Material examined: Pakistan; Khyber Pakhtunkhwa; Swat; Babuzai; Mingora; 19-v2021, 07-vii-2021, Coll.Malala |Police line; 11-vi-2021, Amankot; 22-iv-2021, Coll.Sanan |Manglawar; 22-ix-2021, Coll.Bakhtawar.

4. Orthetrum pruinosum: (Burmeister, 1839)

Common name: Crimson-Tailed Marsh Hawk

Material examined: Pakistan; Khyber Pakhtunkhwa; Swat; Babuzai; Saidu Sharif; 15-v-2021, Coll.A.Rehman |Odigram; 24-viii-2021, Coll.Bakhtawar. |Kokari; 14-vi-2022, Coll.Waqas.

5. Orthetrum chrysis: (Selys, 1891)

Common name: Spine-tufted Skimmer

Material examined: Pakistan; Khyber Pakhtunkhwa; Swat; Babuzai; Police line Mingora; 19-iv-2021, Sangar; 27-vii-2021, Coll.Sanan |Odigram; 25-vi-2021, Gugdara; 11-x -2021, Coll.Bakhtawar.

6. Orthetrum iuzonicum: (Brauer, 1868)

Common name: Tricolored Marsh Hawk

Material examined: Pakistan; Khyber Pakhtunkhwa; Swat; Babuzai; Mingora; 17-vi2021, Police line Mingora; 29-vii-2021, Coll.Sanan | Saidu Sharif; 21-v-2021, Coll.Malal.

7. Crocothemis erythraea: (Brulle, 1832)

Common name: Broad Scarlet

Material examined: Pakistan; Khyber Pakhtunkhwa; Swat; Babuzai; Mingora; 07-iv2021, Police line Mingora;17-v-2021, Coll.Sanan |Saidu Sharif; 29-vi-2021, Coll.Bakhtawar |Manglawar; 12-viii-2021, Coll.Malala

8. Crocothemis servilia: (Drury, 1770)

Common name: Scarlet Skimmer

Material examined: Pakistan; Khyber Pakhtunkhwa; Swat; Babuzai; Mingora; 17-v2021, Police line Mingora; 5-vii-2021, Coll.Sanan |Marghuzar; 11-vi-2021, Amankot; 13-viii-2021, Coll.Malala |Odigram; 09-ix-2021, Coll.Bakhtawar.

9. Trithemis festiva: (Rambur, 1842)

Common name: Black Stream Glider

Material examined: Pakistan; Khyber Pakhtunkhwa; Swat; Babuzai; Mingora; 19-vi2021, Marghuzar; 25-viii-2021, Coll.Sanan |Saidu Sharif; 11-iv-2021, Coll.Malala |Odigram; 12-ix-2021, Coll.Bakhtawar.

10. Trithemis aurora: (Burmeister, 1839)

Common name: Crimson Marsh Glider

Material examined: Pakistan; Khyber Pakhtunkhwa; Swat; Babuzai; Police line

Mingora; 11-iv-2021, Sangar; 18-vi-2021, Coll.Sanan |Saidu Sharif; 13-v-2021, Coll.Malala |Odigram; 25-vii-2021, Coll.Waqas.

11. Sympetrum fonscolombii: (Selys, 1840)

Common name: Red-veined Darter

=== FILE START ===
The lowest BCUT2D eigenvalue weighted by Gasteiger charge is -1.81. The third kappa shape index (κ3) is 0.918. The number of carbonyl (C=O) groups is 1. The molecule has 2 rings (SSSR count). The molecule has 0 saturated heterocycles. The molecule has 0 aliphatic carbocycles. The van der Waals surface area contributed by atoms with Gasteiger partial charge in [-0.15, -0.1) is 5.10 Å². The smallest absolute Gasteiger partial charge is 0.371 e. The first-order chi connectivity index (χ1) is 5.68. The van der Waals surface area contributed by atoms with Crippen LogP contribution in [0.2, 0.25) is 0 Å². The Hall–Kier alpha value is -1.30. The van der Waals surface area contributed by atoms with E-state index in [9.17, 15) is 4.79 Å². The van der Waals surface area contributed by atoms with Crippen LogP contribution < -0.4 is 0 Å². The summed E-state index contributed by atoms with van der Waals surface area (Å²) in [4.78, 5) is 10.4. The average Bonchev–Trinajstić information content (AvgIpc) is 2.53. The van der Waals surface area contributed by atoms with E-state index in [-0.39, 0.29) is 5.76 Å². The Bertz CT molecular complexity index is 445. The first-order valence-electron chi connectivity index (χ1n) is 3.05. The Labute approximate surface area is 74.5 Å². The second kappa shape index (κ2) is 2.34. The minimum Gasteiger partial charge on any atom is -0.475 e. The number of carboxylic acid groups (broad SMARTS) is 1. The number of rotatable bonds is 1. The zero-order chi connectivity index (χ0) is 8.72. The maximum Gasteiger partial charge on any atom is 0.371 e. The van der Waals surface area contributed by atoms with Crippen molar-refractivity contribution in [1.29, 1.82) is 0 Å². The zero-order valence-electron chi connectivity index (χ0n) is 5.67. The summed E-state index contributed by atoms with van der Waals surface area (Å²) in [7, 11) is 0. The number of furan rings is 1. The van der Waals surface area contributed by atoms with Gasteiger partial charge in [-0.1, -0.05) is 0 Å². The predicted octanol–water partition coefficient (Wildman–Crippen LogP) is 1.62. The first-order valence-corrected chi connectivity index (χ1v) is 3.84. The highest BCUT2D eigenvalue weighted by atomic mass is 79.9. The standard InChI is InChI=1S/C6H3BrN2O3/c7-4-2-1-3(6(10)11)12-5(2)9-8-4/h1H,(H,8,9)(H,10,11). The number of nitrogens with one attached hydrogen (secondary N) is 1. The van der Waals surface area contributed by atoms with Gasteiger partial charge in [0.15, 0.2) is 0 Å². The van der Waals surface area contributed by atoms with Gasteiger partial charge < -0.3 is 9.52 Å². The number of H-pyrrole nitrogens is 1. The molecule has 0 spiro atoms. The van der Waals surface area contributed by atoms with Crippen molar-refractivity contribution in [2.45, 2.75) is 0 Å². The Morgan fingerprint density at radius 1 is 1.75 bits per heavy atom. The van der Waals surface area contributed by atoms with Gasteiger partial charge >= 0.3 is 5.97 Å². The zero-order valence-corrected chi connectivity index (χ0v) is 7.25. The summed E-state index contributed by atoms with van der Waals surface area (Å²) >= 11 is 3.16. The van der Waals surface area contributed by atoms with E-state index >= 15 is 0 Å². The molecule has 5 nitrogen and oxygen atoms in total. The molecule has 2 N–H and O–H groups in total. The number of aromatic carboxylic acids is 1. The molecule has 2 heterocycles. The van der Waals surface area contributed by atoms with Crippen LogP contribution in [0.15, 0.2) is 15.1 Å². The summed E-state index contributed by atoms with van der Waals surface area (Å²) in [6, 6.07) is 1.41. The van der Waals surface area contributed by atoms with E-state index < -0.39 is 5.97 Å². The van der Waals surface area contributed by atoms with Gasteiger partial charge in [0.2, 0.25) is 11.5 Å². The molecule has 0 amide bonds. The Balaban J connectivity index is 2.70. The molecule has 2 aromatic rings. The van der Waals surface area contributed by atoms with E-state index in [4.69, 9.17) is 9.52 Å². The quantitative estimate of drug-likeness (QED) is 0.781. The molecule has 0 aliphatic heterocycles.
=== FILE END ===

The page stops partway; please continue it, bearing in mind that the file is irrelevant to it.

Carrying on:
Material examined: Pakistan; Khyber Pakhtunkhwa; Swat; Babuzai; Police line Mingora; 27-vi-2021, Manglawar; 11-iii-2022, Coll.Sanan |Amankot; 10-v-2022, Coll.Bakhtawar. |Kokarai; 15-vi-2022, Coll.Waqas.

 

 

a)

b)

c)

d)

e)

f)

g)

h)

i)

j)

k)

l)

Figure 3. a) Orthetrum sabinac, b) Orthetrum triangulare, c) Orthetrum taeniolatumc, d) Orthetrum pruinosumc, e) Orthetrum chrysisc, f) Orthetrum iuzonicumc, g) Crocothemis erythraea, h) Crocothemis servilia, i) Trithemis festiva, j) Trithemis aurora, k) Sympetrum fonscolombii, l) Sympetrum commixtum

 

12. Sympetrum commixtum: (Selys, 1884)

Common name: Mountain Meadow Hawk

Material examined: Pakistan; Khyber Pakhtunkhwa; Swat; Babuzai; Marghuzar; 11-vi-2022, Coll.Sanan |Mingora; 15-vi-2021 |Saidu sharif; 11-iii-2022, Coll.Waqas.

13. Sympetrum vulgatum: (Linnaeus, 1758)

Common name: Vagrant Darter

Material examined: Pakistan; Khyber Pakhtunkhwa; Swat; Babuzai; Marghuzar; 22iv-2021, Sangar; 18-vi-2021, Coll.Sanan |Saidu sharif; 09-ix-2021, Coll.Nazir.

 

 

a)

b)

c)

d)

e)

Figure 4. a) Sympetrum vulgatum, b) Pantala flavescens, c) Palpopleura sexmaculata, d) Acisoma panorpoides, e) Tramea Virginia, 18. Anax immaculifrons

       

 

 

14. Pantala flavescens: (Fabricius, 1798)

Common name: Wandering Glider

Material examined: Pakistan; Khyber Pakhtunkhwa; Swat; Babuzai; Marghuzar; 02-v-2021, Amankot; 13-vii-2021, Coll.Sanan |Manglawar; 29-ix-2021, Coll.A.Rehman.

15. Palpopleura sexmaculata: (Fabricius, 1787)

Common name: Blue-tailed Yellow Skimmer

Material examined: Pakistan; Khyber Pakhtunkhwa; Swat; Babuzai; Police line Mingora; 19-iv-2022, Marghuzar; 11-vi-2021, Mingora; 17-ix-2021, Coll.Sanan |Saidu sharif; 15-vii-2021, Coll.Malala.

16. Acisoma panorpoides: (Rambur, 1842)

Common name: Grizzled Pintail

Material examined: Pakistan; Khyber Pakhtunkhwa; Swat; Babuzai; Police line Mingora; 15-iv-2022, Manglawar; 07-viii-2021, Coll.Sanan.

17. Tramea virginia: (Rambur, 1842)

Common name: Saddlebag Glider

Material examined: Pakistan; Khyber Pakhtunkhwa; Swat; Babuzai; Odigram; 19iv-2021, Sangar; 09-ix-2021, Coll.Sanan |Marghuzar; 15-vii-2021, Coll.Malala.

 

Family Ashenidae

18. Anax immaculifrons: (Rambur, 1842)

Common name: Blue Darner

Material examined: Pakistan; Khyber Pakhtunkhwa; Swat; Babuzai; Amankot; 19v-2021, Coll.Bakhtawar | Police line Mingora; 10-viii-2021, Manglawar; 29-iii-2022, Coll.Sanan.

CONCLUSION

This study contributes to our understanding of the Odonata communities in Tehsil Babuzai. The presence of diverse species highlights the ecological significance of freshwater habitats in the region. Documenting species richness and habitat preferences lays the groundwork for future research. Conservation efforts must prioritize the protection of critical habitats. Collaboration among researchers, conservationists, and local communities is essential for effective ecosystem management. This study emphasizes the importance of sustaining Odonata populations in Tehsil Babuzai and beyond.

ACKNOWLEDGMENTS: The authors are highly thankful to the Department of Zoology at Govt Post Graduate Jahanzeb College, Swat (GPGJC Swat), for their valuable cooperation. The authors also extend their gratitude towards Azan Karam, Taimur Khan (Graduates of GPGJC Swat), and Muhammad Atif Khan (MPhil Scholar, at the University of Swat) for their valuable support during the entire study.

CONFLICT OF INTEREST: None

FINANCIAL SUPPORT: None

ETHICS STATEMENT: The research conducted Compliance with Ethical Standards.